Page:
And then what happened when the music was first released?

Isn’t that crazy? So it’s come full circle. But it’s only through this digital technology that I’m able to sound analog.

It was well received. It was the days of cassette culture. So, we were another cassette but vaguely industrial. I think the reception


we are getting now is actually bigger because of social media. In 2016, 30 years later, there is a rerelease of the album. How did that come about? It happened because, in the ’80s, there was this store called Generator in the East Village, and Ken Montgomery, whose store/ gallery it was, he created it. He did an art piece where he re-created Generator, and he doesn’t remember this, but he introduced a cassette of Breadwoman to Matt Werth of RVNG Intl. Records. Matt sent me an email. It said, “I love Breadwoman.” We emailed back and forth, and finally he said, “Oh, I have a label.” He didn’t say that at first. I just thought it was some nice person. And he said, “Would you like Breadwoman to reach a new audience?” And then when you saw all of the success? Oh, I’m really happy, and Steve was very happy, because he thought that Breadwoman is timeless. Breadwoman is outside of time, so it makes sense that she would be embraced now, because she is not timebased. She is not a part of a contemporary art movement.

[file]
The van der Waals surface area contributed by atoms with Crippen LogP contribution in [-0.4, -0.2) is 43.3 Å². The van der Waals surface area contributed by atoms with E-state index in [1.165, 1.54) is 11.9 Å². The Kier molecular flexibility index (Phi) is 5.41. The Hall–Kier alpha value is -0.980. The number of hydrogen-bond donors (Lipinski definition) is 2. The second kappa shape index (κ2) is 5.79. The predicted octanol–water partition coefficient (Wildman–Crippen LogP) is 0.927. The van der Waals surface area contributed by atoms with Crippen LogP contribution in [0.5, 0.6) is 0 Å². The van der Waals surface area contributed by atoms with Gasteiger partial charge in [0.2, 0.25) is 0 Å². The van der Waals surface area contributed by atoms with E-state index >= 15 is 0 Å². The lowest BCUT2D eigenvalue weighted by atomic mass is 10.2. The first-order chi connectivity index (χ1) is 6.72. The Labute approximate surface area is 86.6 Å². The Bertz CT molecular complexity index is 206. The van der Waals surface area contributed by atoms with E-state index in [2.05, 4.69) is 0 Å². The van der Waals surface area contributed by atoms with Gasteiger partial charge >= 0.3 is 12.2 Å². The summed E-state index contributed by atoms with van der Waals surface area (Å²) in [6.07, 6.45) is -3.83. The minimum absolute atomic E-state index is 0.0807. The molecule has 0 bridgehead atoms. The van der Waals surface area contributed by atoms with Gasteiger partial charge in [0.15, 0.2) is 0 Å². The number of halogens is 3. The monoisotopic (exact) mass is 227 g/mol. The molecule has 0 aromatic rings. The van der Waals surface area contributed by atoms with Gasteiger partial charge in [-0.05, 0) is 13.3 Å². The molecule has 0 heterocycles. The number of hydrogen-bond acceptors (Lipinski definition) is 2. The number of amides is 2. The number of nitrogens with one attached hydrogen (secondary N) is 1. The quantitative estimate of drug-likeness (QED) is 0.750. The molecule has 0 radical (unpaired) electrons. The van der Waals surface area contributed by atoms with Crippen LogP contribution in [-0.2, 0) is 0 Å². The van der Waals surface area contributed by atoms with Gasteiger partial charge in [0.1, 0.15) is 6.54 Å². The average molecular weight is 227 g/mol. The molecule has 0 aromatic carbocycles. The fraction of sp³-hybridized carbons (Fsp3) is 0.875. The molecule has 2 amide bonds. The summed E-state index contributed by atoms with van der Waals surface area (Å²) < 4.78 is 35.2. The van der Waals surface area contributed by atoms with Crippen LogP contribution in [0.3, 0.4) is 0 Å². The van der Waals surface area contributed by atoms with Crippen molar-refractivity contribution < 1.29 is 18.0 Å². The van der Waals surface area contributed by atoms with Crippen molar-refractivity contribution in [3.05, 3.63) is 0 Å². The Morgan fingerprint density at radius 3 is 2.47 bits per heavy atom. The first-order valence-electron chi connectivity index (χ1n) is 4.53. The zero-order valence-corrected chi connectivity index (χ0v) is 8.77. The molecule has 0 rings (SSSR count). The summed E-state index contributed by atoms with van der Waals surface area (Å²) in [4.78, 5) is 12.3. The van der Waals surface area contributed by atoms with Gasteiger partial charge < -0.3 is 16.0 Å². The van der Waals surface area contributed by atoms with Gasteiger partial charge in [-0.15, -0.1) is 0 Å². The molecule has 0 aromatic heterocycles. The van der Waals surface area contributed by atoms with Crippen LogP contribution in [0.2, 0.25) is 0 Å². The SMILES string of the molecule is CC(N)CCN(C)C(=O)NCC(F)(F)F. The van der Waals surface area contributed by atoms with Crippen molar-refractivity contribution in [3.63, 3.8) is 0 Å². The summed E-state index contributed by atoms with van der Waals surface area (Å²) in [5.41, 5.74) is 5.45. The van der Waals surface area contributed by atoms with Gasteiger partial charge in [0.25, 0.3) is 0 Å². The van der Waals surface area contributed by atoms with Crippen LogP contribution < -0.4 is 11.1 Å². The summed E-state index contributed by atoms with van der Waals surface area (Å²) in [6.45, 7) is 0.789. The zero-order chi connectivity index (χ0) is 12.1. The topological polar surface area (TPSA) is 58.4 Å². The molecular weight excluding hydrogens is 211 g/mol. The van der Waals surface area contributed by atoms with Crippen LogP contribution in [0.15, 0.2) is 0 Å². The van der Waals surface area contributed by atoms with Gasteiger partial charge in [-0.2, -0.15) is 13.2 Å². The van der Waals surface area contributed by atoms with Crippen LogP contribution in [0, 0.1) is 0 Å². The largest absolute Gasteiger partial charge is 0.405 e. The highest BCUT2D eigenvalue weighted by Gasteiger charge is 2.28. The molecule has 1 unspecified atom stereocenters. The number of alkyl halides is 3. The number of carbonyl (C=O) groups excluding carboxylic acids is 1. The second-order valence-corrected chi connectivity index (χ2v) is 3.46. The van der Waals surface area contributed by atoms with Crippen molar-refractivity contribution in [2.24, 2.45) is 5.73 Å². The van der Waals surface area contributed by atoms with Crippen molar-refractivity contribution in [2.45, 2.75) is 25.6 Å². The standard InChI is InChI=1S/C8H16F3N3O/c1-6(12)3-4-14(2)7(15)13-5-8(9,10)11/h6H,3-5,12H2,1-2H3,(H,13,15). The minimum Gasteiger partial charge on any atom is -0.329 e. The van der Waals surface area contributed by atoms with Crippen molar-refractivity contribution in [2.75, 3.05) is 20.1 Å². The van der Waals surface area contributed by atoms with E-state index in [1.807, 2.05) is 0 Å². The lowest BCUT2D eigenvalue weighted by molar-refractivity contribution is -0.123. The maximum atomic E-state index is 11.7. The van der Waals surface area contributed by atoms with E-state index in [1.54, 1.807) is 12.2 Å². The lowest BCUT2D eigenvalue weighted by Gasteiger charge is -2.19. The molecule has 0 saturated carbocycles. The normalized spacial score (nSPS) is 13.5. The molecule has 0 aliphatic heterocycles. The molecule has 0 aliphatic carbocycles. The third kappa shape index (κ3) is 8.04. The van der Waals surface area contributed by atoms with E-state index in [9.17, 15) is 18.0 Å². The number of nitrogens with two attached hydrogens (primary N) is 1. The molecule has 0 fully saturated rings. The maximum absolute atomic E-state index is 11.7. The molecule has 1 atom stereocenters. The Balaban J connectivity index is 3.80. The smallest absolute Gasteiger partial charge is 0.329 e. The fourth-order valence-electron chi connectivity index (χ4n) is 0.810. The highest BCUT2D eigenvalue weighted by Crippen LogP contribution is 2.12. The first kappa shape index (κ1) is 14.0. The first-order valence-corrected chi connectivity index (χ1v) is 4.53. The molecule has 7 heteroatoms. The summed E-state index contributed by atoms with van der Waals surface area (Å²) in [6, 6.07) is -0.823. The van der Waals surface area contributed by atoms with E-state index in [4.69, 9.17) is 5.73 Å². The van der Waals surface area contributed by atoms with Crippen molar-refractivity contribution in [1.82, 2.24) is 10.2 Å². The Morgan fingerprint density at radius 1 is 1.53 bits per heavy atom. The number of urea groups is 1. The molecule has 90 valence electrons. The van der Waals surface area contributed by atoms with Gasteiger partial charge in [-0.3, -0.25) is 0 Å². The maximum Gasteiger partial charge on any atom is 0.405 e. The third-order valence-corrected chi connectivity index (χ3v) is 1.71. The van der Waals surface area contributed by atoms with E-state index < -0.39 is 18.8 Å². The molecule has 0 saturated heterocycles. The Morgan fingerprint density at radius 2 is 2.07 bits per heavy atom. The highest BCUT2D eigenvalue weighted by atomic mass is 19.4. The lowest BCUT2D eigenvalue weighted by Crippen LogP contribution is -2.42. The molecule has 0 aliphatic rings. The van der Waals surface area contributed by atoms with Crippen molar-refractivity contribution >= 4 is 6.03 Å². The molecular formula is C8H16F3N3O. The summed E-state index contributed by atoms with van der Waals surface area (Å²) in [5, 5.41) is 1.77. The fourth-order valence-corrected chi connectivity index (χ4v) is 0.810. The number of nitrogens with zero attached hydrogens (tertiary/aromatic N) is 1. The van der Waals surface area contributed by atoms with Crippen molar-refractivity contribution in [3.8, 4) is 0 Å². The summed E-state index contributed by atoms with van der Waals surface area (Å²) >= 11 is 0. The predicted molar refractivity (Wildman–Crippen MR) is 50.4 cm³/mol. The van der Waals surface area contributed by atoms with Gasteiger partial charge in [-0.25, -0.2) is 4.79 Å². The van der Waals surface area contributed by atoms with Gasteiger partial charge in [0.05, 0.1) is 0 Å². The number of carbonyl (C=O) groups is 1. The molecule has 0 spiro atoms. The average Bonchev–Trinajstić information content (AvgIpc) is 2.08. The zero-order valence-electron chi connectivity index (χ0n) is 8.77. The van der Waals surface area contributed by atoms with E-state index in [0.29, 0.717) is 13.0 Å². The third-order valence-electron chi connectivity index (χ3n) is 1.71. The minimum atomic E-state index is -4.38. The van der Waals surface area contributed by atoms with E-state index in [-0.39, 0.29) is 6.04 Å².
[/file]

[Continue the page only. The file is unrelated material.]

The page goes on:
You were recently in Pitchfork and have done lots of performances amongst a very young, hip crowd. I wonder what that was like to see this new generation of people in a very particular scene, really enjoying your music. I’m more a hippie at heart than a hipster. What’s interesting for me is to come from the improviser scene, where you play for seven to eight of the same people, to go to now playing sold out shows. That is a real contrast. What was the strangest reception you have received from Breadwoman? Well, the strangest and the most uncomfortable reception was actually in the studio years ago with the first engineer I worked with who doubted me. He got really mad, and he said no one will ever listen to my music, and that it was boring. What made you continue?